Design Research Programme
Design covers a multiple field of action, it affects urban environments and the objects that populate domestic and public spheres alike, as well as what is played out between the two. Separating design into diverse specialties “design of spaces”, “design of objects”, “design of services” and so on, is not without its problems and tends to underestimate the existing relationships between these various fields of activity. Also, the singularity of design teaching at isdaT relies on the fact that it is considered above all as a state of being-in-the-world, as an attitude, fuelled by considerations of milieu, environment, and the urban context.
Another characteristic of the study of design as it is seen by the isdaT resides in the critical perspective adopted towards certain ways of thinking and practising design that are now widespread: this critique pertains to the design work that is entirely subordinated to economic interests—design in service to a productivist and commercial organisation.
Design as it is taught at the isdaT seeks different orientations; it will aim to make human interests prevail over a search for profit and competitive advantage, to care for individuals and their environment. Through this attention paid to the sensitive qualities of the objects produced, design can be an appropriate way to make individuals more aware, lively, and alert to the worlds around them. “There is no blind political awareness” in the words of filmmaker Jean-Marie Straub.
Here, political stakes—to be more lucid regarding our surroundings, to be informed of the specificities of our age and therefore able to discuss them—meet aesthetic ones. This encounter invites us to collectively consider “ideal” politics and questions pertaining to the forms of objects.
In order to question the relationship of the kind of design that would not be subordinate to economic interests or serve a productivist and commercial organisation, the research programme is divided into three sections.
Architecture and design, as disciplines that make the concern for the space between us central to their investigations, are inevitably affected by poverty in varying forms, which affects a significant proportion of humanity. These disciplines are sometimes reclaimed in order to confront emergency situations, to temporarily improve the living conditions of people in transit or homeless people. To what extent does a situation of lack of means lead us to rethink our ways of inhabiting space (where “inhabiting” cannot be defined as being somewhere, or having a place of residence)? How can designers and architects take the focus off their positions as “responders” in order to develop other modes of construction and creation? How can low-cost spaces be built and furnished? How can refuse be transformed into a resource?
Based on an examination of the difference between work and employment, the “Working for Us” episode focuses on labour practices developed on the fringes of the professional world and that, although they do not generate immediate profit, nevertheless remain important sources of wealth and creativity. Based on various situations of lack (considered as opportunities to devise other means of accommodation, heating, eating, resourcing, etc.), the idea is to examine the way in which architects and designers can design facilities that allow us to live on a shoestring budget, reduce energy consumption, produce or store and diffuse this energy, or else devise and build objects that can be repaired, instead of contributing to the production of objects that also lead to harmful consumer practices.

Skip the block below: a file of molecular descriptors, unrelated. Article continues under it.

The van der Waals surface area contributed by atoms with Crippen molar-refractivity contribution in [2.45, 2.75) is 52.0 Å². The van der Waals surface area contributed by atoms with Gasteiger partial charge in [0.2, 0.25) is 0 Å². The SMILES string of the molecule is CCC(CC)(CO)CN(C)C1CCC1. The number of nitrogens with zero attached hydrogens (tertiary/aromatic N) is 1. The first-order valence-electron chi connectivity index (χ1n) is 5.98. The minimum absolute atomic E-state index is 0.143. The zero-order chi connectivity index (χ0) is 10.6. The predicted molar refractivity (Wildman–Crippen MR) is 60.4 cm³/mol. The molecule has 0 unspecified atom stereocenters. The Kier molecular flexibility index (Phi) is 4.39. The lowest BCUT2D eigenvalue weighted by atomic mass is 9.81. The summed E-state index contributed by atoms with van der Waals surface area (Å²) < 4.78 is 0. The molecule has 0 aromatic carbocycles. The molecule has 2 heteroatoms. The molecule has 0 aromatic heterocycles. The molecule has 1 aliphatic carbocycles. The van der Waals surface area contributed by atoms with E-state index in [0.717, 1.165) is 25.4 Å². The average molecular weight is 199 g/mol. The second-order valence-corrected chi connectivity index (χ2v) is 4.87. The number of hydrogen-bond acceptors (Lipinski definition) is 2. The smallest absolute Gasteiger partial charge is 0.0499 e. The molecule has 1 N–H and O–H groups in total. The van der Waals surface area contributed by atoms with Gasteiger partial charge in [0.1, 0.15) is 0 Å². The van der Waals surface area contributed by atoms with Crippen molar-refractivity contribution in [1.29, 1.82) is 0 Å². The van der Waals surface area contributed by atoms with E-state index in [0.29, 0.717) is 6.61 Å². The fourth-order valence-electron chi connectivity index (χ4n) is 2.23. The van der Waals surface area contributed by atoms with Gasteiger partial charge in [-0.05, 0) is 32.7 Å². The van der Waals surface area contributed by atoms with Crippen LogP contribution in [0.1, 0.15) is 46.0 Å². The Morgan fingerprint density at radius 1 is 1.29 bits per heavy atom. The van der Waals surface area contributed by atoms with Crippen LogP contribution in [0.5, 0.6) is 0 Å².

In recent years, cooperative supermarkets have been emerging as the sign of a challenging of hegemonic models of major distribution chains and the notion of “endless provision”. Often incumbent on engineers, the appearance of supply areas has not often been the domain of architects and designers. However, the change in function calls for a particular presentation of these spaces, which would contribute to a more reasonable relationship to consumption.
Is it possible to envisage commercial areas as offering the possibility to understand the products present and their modes of production? Might there be ways of devising these spaces that would open up a more considered relationship to commodities, where contemporary retail favours impulse buying? These are the questions behind this design research, examining a more responsible creation of a supply area and questioning the ways of rendering the conditions of production and distribution of the products legible and visible.
During the 2017-2018 year, this introduction to research workshop was offered to fourth-year design students. From November 2017 to late January 2018, the workshop assumed the form of a participatory observation. The participating students became collaborative members of the “Chouette coop”.
This year, the supermarket project will be undertaken in two parts. Firstly, it will give rise to a research and experimentation workshop (weekly session), associating teachers and students from the design option (design studio and environment) and the graphic design option. The students develop research pathways and scenarios for the project, towards a civic design focusing on the visibility and transmission of information and knowledge within the cooperative supermarket context.
Secondly, this project gives rise to a partnership with the DTCT masters at the Université Toulouse — Jean Jaurès. It takes place in various phases: